Apple, Tesla Completely Embarrass Microsoft

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NEW YORK ( TheStreet) -- Any person even remotely associated with Microsoft (MSFT) should be livid, ashamed of him/herself or a mix of both.

Livid if they're not accomplice to the company's active and ongoing implosion. Ashamed if they have mailed it in over the last five years.

You're misleading yourself if you cannot see the writing on the wall. Get ahead of the curve on this one: Microsoft is the next Research in Motion (RIMM) .

Swallow the numbers . Choke on them. Digest them. Act accordingly.

I had an experience this past Friday that I guess I have had before, but, for some reason, it never resonated with me like it did this time.

After I landed in Minneapolis-Saint Paul, TheStreet contributor Robert Weinstein , who I visited in the Northwoods of Wisconsin for a mini vacation , took me to the famous Mall of America .

We visited the Apple (AAPL) Store, which, not surprisingly, sits right across the way from the Microsoft Store. You can see the reflection of the Windows logo in the window of the Apple Store.

How painfully depressing.

I'm not sure who was in that part of the mall first. And it really doesn't matter. Retail in the same category clusters all of the time for various reasons.

There's the notion of clustering.

And there's the competitive nature of the game. Apple opened a store in Waterloo, Ontario. Good market, yes, but Steve Jobs wanted to pour salt in RIM's wounds by erecting a symbol of Apple dominance in the land of BlackBerries and failed attempts to secure an NHL franchise.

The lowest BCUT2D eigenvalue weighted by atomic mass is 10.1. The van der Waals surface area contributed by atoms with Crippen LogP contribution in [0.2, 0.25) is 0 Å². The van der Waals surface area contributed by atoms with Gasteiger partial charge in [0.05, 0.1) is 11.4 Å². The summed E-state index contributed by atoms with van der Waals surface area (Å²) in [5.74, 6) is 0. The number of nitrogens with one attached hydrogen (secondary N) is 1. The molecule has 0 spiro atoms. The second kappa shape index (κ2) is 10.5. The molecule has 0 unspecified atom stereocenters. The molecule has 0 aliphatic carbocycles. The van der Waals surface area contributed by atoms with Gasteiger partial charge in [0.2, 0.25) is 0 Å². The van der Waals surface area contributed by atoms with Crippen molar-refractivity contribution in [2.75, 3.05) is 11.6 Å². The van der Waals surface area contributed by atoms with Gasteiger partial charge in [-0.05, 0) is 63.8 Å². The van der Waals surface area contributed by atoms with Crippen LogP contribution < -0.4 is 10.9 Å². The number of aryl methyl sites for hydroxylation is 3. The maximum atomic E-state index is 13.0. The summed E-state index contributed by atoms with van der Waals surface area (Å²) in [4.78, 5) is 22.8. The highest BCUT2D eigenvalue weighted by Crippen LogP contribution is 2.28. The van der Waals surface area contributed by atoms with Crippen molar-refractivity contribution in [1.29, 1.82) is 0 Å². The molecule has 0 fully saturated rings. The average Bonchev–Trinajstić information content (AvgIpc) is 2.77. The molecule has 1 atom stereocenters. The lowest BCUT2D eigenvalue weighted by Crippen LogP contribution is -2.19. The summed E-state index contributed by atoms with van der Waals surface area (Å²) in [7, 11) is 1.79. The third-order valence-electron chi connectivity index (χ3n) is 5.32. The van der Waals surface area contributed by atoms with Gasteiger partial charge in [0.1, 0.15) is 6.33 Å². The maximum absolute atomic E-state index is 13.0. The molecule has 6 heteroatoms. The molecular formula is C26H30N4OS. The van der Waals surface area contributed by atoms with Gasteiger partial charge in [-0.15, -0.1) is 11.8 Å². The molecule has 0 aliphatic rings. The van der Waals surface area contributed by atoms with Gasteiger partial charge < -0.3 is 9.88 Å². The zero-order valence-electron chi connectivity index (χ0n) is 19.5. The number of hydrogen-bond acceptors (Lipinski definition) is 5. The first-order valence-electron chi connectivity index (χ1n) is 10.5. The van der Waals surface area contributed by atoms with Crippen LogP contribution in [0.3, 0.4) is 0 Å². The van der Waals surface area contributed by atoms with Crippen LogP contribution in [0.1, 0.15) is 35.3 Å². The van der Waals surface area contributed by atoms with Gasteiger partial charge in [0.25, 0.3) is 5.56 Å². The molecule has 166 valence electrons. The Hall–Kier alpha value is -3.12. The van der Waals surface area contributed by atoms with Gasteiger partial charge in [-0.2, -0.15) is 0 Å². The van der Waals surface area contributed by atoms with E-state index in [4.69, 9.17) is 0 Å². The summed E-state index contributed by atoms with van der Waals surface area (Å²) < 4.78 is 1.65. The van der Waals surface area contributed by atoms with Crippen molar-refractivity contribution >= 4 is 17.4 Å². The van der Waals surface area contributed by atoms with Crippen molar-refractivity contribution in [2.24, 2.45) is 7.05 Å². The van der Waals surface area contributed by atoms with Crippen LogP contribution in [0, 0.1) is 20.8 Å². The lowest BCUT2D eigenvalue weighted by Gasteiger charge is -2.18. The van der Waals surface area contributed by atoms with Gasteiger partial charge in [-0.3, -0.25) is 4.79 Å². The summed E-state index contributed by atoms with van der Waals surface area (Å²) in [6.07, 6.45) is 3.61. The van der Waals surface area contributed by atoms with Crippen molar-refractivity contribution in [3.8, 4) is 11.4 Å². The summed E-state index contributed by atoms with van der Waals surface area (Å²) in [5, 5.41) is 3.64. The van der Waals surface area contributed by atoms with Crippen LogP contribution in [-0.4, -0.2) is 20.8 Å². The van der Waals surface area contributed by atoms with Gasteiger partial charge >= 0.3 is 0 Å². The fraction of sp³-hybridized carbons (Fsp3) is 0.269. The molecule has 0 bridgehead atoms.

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I would commend Microsoft for opening up next door or across from every Apple Store in the world if the company had just a shred of pride left.

Maybe if Microsoft rolled more like Tesla Motors (TSLA) .

When I Tweeted my displeasure with Microsoft's retail strategy -- opening Apple copycats, sometimes in close proximity to Apple Stores -- my feed went ablaze with people claiming I was making a big deal out of nothing.

I wasn't. Hear me out. You can't make a big enough deal over the travesty Microsoft contributes to in the tech space.

It's what amounts to plagiarism vs. using somebody else's work as a source of inspiration.

Tesla does the latter, Microsoft the former with respect to the Apple retail concept.

Walk into a Tesla store. You see something modeled after an Apple Store, however, you never feel like you're seeing a copycat, such as the types Steve Jobs chided at one of his last product launch presentations for Apple.